Meet the Real-Life Irish ‘Batwoman’ Championing Bat education

"They are an essential cog in our ecology; the environment does not work if they are not there”


In a picturesque corner of Co Limerick, Bat Rehabilitation Ireland (BRI) stands as a beacon of hope for Ireland's wildlife, particularly bats. The tireless efforts of this rescue, rehabilitation, and educational charity have been further propelled by the transformative support of National Lottery Good Causes funding. 

This financial boost has empowered BRI to embark on an innovative project, not only benefitting the local community but also dispelling myths surrounding the often-misunderstood world of bats. 

Susan Kerwin, the founder of BRI, outlines a personal journey that adds a poignant layer to BRI's story. Diagnosed with cancer at 27 in 2008, she sought solace in her back garden in Southill Limerick, during insomnia-laden nights. There, she discovered the proliferation of bats and became captivated by their habits and the fascinating method of communication using echolocation. 

Driven by curiosity, Susan immersed herself in learning to identify bats and their species by their flight patterns. Ireland hosts nine different species, totalling between 12,000 and 14,000 including three species of the mouse-eared bat (Myotis); three pipistrelle species, one species of the long-eared bat (Plecotus auritus); the Leislers bat (Nycatalus leisleri) and the lesser horseshoe bat (Rhinolophus hipposideros). Living in colonies, these bats play a pivotal role in ecological balance, offering a natural form of pest control. 

"They are an essential cog in our ecology and environment; the environment does not work if they are not there," emphasises Susan, whose background as a trained falconer provides a unique perspective on these creatures. Threats to bats are habitat loss, use of pesticides and human disturbance. 

BRI, now a conservation partner with Dublin Zoo and contributor to the Darwin Tree of Life project, has evolved into a crucial resource for understanding and safeguarding these enigmatic creatures. However, bats face threats, primarily from tree felling and the use of pesticides and chemicals. Despite their nocturnal nature, often associated with darkness and shadows, bats are, as Susan notes, ‘timid creatures’. “They avoid people. But among themselves, they are extremely social and very gentle."

BRI's impact extends beyond its rehabilitation centre in Buree. Managing a hotline that receives over 3000 calls annually, the organization handles bat sightings and inquiries about injured bats and their habitats. A dedicated transport group brings injured bats from across Ireland to Susan's rehab centre in specially adapted boxes. Here, they undergo nursing and rehabilitation in BRI’s purpose-built, enclosed flight tunnels before being released back into the wild by a group member.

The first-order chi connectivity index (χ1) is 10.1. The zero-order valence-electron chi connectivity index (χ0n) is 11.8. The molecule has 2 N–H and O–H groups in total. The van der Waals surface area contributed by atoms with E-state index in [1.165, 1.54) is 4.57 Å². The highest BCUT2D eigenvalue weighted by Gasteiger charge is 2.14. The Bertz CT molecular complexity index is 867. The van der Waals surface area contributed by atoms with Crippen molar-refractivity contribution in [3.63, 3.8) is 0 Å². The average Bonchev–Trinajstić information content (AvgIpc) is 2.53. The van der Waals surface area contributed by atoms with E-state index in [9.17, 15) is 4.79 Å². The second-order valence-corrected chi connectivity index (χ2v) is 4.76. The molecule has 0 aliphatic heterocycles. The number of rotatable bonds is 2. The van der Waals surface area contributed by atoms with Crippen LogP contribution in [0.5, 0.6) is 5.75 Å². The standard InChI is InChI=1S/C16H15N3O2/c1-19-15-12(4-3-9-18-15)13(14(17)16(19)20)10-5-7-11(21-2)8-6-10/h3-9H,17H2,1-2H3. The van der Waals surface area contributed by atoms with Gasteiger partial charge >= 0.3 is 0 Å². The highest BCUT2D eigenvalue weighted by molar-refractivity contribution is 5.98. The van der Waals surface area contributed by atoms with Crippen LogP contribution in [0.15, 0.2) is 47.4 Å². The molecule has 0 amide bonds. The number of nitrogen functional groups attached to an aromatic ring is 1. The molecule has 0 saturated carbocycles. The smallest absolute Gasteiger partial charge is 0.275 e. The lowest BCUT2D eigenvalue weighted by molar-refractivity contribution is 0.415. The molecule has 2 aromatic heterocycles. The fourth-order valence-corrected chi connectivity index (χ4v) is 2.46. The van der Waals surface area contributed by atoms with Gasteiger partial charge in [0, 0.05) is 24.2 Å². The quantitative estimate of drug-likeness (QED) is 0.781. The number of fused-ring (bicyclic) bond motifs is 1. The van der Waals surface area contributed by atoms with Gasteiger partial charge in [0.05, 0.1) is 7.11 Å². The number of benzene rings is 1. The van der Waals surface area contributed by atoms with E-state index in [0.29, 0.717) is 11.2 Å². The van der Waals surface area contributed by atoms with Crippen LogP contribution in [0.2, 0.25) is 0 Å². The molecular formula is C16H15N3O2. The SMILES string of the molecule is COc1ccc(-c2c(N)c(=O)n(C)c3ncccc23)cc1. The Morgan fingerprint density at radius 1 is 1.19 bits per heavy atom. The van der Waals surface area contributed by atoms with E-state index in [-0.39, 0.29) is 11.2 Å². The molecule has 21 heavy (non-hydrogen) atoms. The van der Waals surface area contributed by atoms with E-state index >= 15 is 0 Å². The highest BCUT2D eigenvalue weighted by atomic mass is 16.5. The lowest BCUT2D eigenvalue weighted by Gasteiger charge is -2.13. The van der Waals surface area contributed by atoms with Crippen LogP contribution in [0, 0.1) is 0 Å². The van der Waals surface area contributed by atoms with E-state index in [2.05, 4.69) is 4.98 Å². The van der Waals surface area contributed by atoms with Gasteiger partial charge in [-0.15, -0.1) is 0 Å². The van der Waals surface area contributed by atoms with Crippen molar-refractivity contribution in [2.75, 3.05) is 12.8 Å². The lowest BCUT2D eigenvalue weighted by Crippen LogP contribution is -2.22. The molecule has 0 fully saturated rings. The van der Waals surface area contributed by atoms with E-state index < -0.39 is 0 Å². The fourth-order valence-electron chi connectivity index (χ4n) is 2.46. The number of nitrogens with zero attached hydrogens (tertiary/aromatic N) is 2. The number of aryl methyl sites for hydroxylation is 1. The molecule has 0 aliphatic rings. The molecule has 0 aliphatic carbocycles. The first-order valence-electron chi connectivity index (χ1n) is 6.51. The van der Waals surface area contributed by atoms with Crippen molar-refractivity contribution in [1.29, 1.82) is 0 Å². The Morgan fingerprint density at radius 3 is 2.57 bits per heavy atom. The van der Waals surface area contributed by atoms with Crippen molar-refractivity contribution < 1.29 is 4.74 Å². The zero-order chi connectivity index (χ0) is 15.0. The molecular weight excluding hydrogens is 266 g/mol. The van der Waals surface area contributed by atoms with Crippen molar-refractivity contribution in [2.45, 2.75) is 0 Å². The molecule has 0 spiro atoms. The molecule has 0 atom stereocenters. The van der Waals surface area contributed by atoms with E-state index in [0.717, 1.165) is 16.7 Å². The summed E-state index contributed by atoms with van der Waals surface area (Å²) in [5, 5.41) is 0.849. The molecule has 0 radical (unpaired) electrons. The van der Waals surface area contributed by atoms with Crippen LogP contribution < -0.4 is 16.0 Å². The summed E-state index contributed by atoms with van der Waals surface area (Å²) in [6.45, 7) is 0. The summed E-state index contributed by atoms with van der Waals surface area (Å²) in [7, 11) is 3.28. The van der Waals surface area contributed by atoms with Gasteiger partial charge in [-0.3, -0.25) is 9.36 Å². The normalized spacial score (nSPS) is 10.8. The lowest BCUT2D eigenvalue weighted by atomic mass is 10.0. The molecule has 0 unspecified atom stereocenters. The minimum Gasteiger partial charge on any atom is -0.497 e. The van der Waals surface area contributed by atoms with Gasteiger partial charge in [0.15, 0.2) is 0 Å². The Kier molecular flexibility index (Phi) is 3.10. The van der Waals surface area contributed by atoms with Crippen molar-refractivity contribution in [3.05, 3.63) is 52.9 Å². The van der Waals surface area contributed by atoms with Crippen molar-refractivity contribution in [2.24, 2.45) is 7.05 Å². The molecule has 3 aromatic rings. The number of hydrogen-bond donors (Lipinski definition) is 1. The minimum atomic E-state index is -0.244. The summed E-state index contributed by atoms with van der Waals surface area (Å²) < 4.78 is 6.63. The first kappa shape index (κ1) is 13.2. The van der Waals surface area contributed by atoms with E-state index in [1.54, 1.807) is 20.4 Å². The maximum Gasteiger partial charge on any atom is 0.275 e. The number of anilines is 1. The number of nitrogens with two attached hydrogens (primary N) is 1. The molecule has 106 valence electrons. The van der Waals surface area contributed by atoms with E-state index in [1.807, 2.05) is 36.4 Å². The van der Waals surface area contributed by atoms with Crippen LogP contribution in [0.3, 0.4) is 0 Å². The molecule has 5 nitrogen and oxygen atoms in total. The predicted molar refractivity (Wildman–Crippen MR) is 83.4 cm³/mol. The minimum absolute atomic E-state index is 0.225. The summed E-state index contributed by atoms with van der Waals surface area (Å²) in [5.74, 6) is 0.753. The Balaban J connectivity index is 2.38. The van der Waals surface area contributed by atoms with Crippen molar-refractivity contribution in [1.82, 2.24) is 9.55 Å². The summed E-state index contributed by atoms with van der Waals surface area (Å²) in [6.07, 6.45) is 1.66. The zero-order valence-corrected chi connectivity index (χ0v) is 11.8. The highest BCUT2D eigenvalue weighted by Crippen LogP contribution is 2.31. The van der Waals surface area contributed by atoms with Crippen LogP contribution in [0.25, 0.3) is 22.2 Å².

"Bats, like people, need to return home to their familiar surroundings – they are released at the same place they were found. That's very important for them," adds Susan. 

Bat Hospital Bruree County Limerick 

Different Bats at the Bat Hospital Bruree County Limerick 
Picture Brendan Gleeson

Photo Caption: Susan Kirwin, Founder of Bat Rehabilitation Ireland pictured caring for a bat in her Bat Conservation in Co Limerick where projects are supported by National Lottery funding. 

As Bat Rehabilitation Ireland continues to thrive, funding has ensured that their crucial work in conservation and education remains a shining light for Ireland's wildlife.  

Last year, BRI received funding to acquire a night vision camera, a critical tool that has revolutionised their outreach. This technology has enabled the organisation to invite members of the surrounding communities of all ages to witness the enchanting world of bats as they forage for insects during the night.  

Susan explains: "The night vision camera gives a magical view into the lives of these nocturnal creatures. It allows us to teach attendees how to identify species by their flight patterns during our bat walks." The funding has not only facilitated community engagement but has also enhanced BRI's ability to identify and protect bat roosts. "Night vision also allows us to identify exit and entrance points of bat roosts, vital when needing to reunite bat pups with their colony. The funding has been a game-changer for us. It allowed us to elevate our educational efforts and make a tangible impact on the community.”

A standout moment underscores the profound impact of BRI's work. In late December 2022, the organization received 104 bats into care, part of a colony discovered during a dwelling renovation. Susan recounts, "As the site became unsafe for the bats, we were contacted for assistance and provided the resources and expertise needed to care for these bats over the following weeks."

A meticulous process of ringing and recording the biometrics of each bat ensued, contributing valuable data to BRI's ongoing project studying the longevity and movement of bats in Ireland. 

Susan reflects, "All of this work was done by volunteers who give our time freely to the conservation and protection of Ireland's wildlife. The National Lottery Good Causes funding has helped make it possible for us to provide the very best care for this colony of bats, and we are immensely proud of the positive impact our efforts have had on the community and the preservation of Ireland's unique wildlife."

Nearly 30 cent in every €1 spent on all National Lottery games goes back to Good Causes in the areas of sport, youth, health, welfare, education, arts, heritage, and the Irish Language. In total more than €6 Billion has been raised for Good Causes since the National Lottery was established 36 years ago. In 2022 alone, €259.5 Million was raised for local Good Causes in communities across Ireland.               

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